Taking care of your physical and mental health is essential to a healthy and prolonged life. That means getting regular medical checkups and making healthy lifestyle choices that will keep your body and mind functioning at their best.
According to the Men’s Health Network, contributing factors to men’s health decline are lack of awareness, unsatisfactory health education, unsustainable work habits, and poor lifestyle choices. You work hard so that you can provide a better future for yourself and your loved ones. But staying healthy and preventing health problems are important ways to provide security, too. Men need to be in tune with their health from all aspects, which is why you should take action to combat health challenges.
Men and women both suffer from heart disease, but statistics show men tend to be more likely to die from it, about 25 percent compared to women. The American Heart Association warns that more than one in three adult men have some form of cardiovascular disease. African-American men account for 100,000 more cardiovascular disease deaths compared to Caucasian men.
By taking precautions, educating yourself, and exercising often, you can reduce the risk of heart disease. Make sure to visit your doctor and have routine checkups to calculate your risks based on factors like blood pressure, cholesterol, and even smoking habits if applicable.
Within your body is an important, yet often overlooked, organ—your prostate. Although small, the prostate is crucial for reproductive health. It is a unique male organ located beneath the bladder and connects it to the penis.
According to the American Cancer Society, prostate cancer is the most common type of cancer among men in the United States, following skin cancer. It is also the third leading cause of death from cancer. Although prostate cancer typically affects older men, it is seen in younger patients as well.
You should get your blood tested and start regular screening if you think you are at risk with prostate cancer. You can begin a twice-a-year test at the age of 45. Even if you are in good shape, continue it until you’re 75 to 80 years old.
High Uric Acid
Uric acids are substances naturally found in our bodies. When your kidneys do not process acid effectively, you may have a high level of uric acid. Some things that contribute to the buildup include overeating, too much alcohol consumption, diabetes, and being overweight.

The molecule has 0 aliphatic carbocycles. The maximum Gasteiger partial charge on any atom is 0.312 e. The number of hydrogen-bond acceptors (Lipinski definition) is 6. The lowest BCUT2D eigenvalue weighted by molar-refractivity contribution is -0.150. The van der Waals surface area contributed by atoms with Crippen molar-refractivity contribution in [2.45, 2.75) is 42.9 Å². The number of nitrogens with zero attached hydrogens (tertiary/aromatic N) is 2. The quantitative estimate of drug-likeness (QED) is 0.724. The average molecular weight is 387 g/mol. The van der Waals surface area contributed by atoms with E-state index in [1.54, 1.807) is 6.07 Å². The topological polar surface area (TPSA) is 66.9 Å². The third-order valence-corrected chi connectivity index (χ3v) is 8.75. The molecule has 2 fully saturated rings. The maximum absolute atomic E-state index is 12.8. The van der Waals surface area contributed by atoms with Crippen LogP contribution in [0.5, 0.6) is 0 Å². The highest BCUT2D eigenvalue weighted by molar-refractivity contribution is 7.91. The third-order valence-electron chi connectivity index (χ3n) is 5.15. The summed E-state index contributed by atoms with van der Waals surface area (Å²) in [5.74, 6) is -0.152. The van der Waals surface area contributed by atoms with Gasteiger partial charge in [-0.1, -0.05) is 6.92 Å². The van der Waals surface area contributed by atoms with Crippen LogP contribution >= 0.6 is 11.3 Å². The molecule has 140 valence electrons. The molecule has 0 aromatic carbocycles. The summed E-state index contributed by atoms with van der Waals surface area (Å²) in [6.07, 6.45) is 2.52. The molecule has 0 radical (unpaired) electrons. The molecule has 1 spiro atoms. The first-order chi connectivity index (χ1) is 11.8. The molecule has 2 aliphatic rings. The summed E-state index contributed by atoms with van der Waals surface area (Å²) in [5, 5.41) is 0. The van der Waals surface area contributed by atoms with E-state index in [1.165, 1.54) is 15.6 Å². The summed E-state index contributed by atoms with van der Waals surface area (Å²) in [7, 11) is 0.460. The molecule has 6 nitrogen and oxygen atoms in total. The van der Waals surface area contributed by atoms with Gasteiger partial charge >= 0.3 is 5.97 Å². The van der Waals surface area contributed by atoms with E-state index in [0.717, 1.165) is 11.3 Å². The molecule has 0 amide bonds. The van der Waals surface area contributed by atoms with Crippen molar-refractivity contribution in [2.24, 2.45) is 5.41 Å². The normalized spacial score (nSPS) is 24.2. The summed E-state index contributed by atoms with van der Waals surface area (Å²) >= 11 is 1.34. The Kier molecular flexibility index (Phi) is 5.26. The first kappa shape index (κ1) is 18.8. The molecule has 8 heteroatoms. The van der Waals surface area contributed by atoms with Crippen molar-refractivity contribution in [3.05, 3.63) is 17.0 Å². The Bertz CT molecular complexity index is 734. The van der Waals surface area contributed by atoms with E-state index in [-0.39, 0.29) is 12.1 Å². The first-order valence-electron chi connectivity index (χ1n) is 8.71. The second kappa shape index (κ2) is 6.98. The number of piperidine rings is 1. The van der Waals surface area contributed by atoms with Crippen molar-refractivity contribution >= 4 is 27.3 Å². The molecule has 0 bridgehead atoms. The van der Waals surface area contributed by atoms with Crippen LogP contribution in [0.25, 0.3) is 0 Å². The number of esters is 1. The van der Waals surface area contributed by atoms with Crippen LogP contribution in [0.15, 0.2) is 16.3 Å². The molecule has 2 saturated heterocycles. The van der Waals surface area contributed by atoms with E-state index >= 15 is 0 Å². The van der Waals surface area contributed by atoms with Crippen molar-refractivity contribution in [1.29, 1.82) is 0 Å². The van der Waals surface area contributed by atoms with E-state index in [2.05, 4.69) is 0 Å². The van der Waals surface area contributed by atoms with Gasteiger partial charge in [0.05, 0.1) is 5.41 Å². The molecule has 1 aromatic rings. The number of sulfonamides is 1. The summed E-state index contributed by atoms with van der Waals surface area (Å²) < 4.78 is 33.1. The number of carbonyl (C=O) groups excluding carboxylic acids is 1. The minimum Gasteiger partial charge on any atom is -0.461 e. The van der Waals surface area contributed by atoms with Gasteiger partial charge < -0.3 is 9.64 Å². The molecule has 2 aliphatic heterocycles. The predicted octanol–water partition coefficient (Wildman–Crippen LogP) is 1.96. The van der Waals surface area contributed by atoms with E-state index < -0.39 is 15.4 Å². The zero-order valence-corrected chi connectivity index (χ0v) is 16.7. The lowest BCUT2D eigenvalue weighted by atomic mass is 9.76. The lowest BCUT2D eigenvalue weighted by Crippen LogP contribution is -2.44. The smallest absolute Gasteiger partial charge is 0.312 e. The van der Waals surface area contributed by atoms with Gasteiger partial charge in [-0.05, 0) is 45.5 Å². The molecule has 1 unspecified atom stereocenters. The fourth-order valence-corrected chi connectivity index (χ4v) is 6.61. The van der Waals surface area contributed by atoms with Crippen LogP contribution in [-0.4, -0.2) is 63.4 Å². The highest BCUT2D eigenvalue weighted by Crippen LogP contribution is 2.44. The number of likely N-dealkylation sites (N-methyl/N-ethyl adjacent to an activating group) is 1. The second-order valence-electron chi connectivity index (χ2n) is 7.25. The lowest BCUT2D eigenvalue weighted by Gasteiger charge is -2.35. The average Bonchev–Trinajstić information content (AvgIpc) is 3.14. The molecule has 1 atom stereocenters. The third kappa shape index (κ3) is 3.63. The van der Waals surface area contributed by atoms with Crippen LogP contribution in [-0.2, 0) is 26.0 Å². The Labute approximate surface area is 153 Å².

Uric acid can build up in the joints and tissues, which might cause a range of health problems, including kidney disease, cancer, and gout. Gout is a common form of arthritis, and it causes severe pain and tenderness in the joints, especially those in the toes and ankles. Other gout symptoms include joint inflammation. If you are already suffering from discomfort linked to gout, there are dietary supplements for gout maintenance you can take to reduce uric acid levels.
Depression and Suicide
According to experts at the National Institute of Mental Health (NIMH), an estimated six million men in the United States suffer from depressive disorders, including suicidal thoughts. It is essential to recognize the signs and symptoms of SMI (substance use, mood disorders, and suicidal behavior) and help bring it to light.
If you’re feeling down for some time or think you are experiencing symptoms related to your mental health, you must seek support from family, friends, and a mental health expert like a psychologist.
Diabetes can lead to dangerous complications, including kidney disease, nerve damage, stroke, heart disease, blindness, and depression. It mainly affects people over the age of 40.
The American Diabetes Association recommends that men get out, get active, and get informed. The ADA says that the best way to control your diabetes is to eat healthily and exercise. If you have a family history of diabetes, it’s wise to see your doctor for periodic screenings for diabetes.
According to the American Cancer Society, lung cancer is the second most common type of cancer and the leading cause of death from cancer among both males and females in the country, with men being a bit higher at 121,680 new cases and 83,550 deaths.
Smoking cigarettes causes the majority of lung cancers. But it can also occur in people who never smoked and were exposed to second-hand smoking. You can reduce your risk of lung cancer by minimizing your exposure to tobacco smoke. Research also suggests that physically active individuals who eat right and maintain healthy body weight on average have a lower risk of developing lung cancer. They are less likely to develop the disease at all.
Human immunodeficiency virus or HIV is a virus linked to acquired immune deficiency syndrome or AIDS. There is no HIV cure yet, but some treatments help people suffering from HIV live longer, healthier lives. As of 2012 in the United States, 1.2 million people were living with HIV.
In 2018, men accounted for a staggering 81% of new HIV diagnoses in the United States and dependent areas. Gay, bisexual, and men who had intercourse with other men accounted for a whopping 86% of new diagnoses.
These health conditions are preventable. Talk to your medical provider today about how you can reduce your risks and prioritize a healthy lifestyle so that you can live a happier and more fulfilled life.